bird course

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(This etymology is missing or incomplete. Please add to it, or discuss it at the Etymology scriptorium. Particularly: “Why "bird"?”)


bird course (plural bird courses)

  1. (Canada) In an educational institution, a course which is regarded as particularly easy.
    • 1975 August 30, Elaine Carey, "Back to School: What's happening in the classes?" Toronto Star, p. A2:
      The public has the impression that students are just taking a bunch of bird courses.
    • 2006 March 13, Gordon Pitts, "Forward-looking CEOs are looking to the past," Globe and Mail, p. B12:
      A McGill University commerce student named Seymour Schulich was looking for a bird course to bolster his grades.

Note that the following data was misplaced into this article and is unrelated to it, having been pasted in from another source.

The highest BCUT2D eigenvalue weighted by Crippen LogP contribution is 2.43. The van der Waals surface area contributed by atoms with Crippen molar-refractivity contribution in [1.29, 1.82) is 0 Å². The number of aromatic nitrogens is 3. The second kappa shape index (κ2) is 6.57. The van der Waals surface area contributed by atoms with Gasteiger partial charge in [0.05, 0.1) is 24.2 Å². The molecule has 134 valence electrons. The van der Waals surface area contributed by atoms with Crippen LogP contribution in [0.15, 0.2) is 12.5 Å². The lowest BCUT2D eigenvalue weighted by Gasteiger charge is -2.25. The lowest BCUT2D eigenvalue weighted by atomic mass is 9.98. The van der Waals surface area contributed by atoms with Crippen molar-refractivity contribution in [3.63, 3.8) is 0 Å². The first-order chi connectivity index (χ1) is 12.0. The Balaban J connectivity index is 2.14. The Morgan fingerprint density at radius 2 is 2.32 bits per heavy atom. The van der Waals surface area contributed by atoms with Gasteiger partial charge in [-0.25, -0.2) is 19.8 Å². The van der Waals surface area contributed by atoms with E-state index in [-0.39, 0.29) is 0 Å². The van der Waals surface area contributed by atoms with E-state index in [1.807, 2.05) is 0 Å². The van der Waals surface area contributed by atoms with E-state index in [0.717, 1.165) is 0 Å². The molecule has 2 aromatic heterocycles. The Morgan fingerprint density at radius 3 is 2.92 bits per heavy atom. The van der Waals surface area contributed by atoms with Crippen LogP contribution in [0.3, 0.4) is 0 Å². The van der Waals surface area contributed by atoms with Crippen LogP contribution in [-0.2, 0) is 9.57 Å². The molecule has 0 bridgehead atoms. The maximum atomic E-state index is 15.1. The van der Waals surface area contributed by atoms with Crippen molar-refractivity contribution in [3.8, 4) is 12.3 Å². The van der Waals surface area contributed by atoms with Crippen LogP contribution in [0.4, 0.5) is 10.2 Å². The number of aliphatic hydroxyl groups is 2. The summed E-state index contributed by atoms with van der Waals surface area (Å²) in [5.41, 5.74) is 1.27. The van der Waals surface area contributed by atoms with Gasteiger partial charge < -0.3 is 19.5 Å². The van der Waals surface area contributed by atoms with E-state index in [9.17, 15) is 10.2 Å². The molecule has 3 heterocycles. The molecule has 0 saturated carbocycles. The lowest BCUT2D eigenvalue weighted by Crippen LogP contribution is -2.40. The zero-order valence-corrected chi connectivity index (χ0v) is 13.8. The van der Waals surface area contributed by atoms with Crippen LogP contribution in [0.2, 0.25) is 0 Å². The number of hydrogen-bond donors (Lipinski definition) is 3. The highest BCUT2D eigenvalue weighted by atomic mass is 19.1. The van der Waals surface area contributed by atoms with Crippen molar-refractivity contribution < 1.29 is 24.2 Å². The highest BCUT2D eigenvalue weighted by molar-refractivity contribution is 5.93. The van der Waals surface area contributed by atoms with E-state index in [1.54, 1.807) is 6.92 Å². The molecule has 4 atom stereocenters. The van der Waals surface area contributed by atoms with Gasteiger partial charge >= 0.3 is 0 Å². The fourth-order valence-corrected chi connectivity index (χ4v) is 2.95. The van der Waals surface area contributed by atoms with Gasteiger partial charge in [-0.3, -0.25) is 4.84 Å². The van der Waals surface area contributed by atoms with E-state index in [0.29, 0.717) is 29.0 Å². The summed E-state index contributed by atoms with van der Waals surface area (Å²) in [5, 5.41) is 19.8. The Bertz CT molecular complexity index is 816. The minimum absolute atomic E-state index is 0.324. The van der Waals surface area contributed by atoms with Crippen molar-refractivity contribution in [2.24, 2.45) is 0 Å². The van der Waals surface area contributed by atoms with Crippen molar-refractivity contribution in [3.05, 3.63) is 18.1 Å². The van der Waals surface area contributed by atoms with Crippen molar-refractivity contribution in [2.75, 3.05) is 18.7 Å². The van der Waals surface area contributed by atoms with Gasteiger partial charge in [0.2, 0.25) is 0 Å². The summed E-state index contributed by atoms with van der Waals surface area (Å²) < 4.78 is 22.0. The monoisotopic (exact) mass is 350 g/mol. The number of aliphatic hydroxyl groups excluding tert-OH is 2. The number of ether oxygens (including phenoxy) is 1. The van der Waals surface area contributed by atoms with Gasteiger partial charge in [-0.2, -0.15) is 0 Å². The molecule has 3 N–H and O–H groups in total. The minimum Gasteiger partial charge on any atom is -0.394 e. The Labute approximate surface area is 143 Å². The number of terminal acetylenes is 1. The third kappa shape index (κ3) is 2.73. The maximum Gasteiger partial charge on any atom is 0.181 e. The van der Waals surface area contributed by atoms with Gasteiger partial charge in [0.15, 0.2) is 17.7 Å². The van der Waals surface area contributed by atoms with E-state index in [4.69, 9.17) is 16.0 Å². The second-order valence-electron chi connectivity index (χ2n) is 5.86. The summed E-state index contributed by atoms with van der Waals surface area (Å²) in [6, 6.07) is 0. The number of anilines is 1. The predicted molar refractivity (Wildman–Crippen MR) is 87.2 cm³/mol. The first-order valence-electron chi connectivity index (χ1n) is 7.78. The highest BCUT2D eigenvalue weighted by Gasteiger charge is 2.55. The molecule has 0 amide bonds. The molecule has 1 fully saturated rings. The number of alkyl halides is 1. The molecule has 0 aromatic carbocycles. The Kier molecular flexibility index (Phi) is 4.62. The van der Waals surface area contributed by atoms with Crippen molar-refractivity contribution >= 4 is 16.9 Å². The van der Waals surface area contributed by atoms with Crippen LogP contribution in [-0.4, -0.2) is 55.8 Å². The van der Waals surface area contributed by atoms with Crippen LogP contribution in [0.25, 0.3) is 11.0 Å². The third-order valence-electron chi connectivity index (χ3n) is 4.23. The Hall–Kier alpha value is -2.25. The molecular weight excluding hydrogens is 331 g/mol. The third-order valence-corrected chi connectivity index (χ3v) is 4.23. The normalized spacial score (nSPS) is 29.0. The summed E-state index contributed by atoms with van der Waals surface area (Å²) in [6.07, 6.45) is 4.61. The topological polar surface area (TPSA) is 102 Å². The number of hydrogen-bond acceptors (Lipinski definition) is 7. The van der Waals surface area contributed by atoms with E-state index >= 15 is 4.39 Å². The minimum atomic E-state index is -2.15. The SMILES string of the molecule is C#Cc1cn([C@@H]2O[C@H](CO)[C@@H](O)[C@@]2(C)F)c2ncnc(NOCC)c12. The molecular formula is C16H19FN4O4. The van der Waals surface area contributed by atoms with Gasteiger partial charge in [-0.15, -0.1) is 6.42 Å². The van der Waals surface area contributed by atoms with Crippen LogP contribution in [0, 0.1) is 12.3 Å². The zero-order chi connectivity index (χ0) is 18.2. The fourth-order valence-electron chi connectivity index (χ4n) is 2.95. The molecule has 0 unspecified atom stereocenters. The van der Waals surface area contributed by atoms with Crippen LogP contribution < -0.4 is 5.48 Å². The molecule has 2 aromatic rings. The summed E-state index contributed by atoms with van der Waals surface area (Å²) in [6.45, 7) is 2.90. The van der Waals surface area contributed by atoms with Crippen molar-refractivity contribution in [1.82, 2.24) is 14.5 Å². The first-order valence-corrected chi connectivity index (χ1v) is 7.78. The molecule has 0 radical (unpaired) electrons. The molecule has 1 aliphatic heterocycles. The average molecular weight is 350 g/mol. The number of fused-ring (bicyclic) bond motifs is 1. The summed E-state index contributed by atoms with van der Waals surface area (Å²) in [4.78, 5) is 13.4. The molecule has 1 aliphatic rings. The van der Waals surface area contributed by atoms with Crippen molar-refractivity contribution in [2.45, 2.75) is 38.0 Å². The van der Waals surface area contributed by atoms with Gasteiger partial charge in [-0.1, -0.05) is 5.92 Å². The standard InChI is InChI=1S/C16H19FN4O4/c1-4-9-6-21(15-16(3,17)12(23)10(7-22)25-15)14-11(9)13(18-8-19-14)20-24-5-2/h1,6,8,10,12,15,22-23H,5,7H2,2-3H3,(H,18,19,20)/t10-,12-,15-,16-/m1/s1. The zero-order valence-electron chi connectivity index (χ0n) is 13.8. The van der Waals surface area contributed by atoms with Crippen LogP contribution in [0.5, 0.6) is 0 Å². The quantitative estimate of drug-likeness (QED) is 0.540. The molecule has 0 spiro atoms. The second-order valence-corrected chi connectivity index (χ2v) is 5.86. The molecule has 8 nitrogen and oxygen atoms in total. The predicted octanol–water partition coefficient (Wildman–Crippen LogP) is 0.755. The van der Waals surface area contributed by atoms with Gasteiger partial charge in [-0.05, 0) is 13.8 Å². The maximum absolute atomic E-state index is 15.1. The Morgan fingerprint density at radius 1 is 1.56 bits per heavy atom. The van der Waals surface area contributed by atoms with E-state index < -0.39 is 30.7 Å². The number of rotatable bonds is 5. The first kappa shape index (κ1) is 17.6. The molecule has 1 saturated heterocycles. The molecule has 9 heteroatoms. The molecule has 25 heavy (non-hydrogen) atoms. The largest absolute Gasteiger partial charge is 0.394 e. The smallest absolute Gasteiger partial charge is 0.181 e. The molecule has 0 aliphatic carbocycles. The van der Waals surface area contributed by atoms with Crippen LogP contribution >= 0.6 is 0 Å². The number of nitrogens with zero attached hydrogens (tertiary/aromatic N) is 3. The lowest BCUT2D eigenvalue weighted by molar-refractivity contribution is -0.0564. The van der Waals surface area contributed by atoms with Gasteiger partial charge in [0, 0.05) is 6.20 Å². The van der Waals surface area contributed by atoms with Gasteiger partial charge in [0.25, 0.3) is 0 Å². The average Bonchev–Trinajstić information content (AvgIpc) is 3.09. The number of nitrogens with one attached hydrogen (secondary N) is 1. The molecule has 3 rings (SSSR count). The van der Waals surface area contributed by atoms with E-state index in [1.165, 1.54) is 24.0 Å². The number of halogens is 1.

• 2006 Sept. 1, Julia McKinnell, "Here's the way to get straight A's," (retrieved 21 Dec 2012):
      In chapter three of Professors' Guide, the authors discuss the well-known strategy of students "larding up" their schedules with "Mickey Mouse" courses, which Taylor notes was unheard of in his day. "I don't even remember the word ‘bird course’ being around," he says.


  • The Canadian Oxford Dictionary, Katherine Barber, Oxford University Press, 2004.